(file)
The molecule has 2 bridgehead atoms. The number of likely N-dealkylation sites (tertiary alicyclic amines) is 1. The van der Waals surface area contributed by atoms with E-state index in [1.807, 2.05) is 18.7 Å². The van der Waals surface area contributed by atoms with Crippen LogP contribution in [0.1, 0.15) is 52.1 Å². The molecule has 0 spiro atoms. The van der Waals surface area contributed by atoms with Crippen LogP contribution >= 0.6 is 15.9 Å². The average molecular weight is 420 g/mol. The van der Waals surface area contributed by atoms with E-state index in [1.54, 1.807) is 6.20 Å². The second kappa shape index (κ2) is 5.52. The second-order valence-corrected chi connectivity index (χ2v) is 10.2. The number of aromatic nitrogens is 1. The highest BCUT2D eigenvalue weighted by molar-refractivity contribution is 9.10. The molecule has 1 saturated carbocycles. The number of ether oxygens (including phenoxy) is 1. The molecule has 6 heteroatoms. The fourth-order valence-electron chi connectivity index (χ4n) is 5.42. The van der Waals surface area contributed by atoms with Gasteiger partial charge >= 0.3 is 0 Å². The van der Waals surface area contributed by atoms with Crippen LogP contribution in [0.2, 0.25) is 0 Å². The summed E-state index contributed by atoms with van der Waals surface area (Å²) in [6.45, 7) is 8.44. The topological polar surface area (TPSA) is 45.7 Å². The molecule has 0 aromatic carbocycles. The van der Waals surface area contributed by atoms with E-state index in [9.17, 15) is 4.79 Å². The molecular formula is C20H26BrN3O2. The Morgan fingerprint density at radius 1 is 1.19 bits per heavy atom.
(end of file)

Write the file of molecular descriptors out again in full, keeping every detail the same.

The molecule has 2 bridgehead atoms. The number of likely N-dealkylation sites (tertiary alicyclic amines) is 1. The van der Waals surface area contributed by atoms with E-state index in [1.807, 2.05) is 18.7 Å². The van der Waals surface area contributed by atoms with Crippen LogP contribution in [0.1, 0.15) is 52.1 Å². The molecule has 0 spiro atoms. The van der Waals surface area contributed by atoms with Crippen LogP contribution >= 0.6 is 15.9 Å². The average molecular weight is 420 g/mol. The van der Waals surface area contributed by atoms with E-state index in [1.54, 1.807) is 6.20 Å². The second kappa shape index (κ2) is 5.52. The second-order valence-corrected chi connectivity index (χ2v) is 10.2. The number of aromatic nitrogens is 1. The highest BCUT2D eigenvalue weighted by molar-refractivity contribution is 9.10. The molecule has 1 saturated carbocycles. The number of ether oxygens (including phenoxy) is 1. The molecule has 6 heteroatoms. The fourth-order valence-electron chi connectivity index (χ4n) is 5.42. The van der Waals surface area contributed by atoms with Gasteiger partial charge >= 0.3 is 0 Å². The van der Waals surface area contributed by atoms with Crippen LogP contribution in [0.2, 0.25) is 0 Å². The summed E-state index contributed by atoms with van der Waals surface area (Å²) in [6.45, 7) is 8.44. The topological polar surface area (TPSA) is 45.7 Å². The molecule has 0 aromatic carbocycles. The van der Waals surface area contributed by atoms with E-state index in [9.17, 15) is 4.79 Å². The molecular formula is C20H26BrN3O2. The Morgan fingerprint density at radius 1 is 1.19 bits per heavy atom.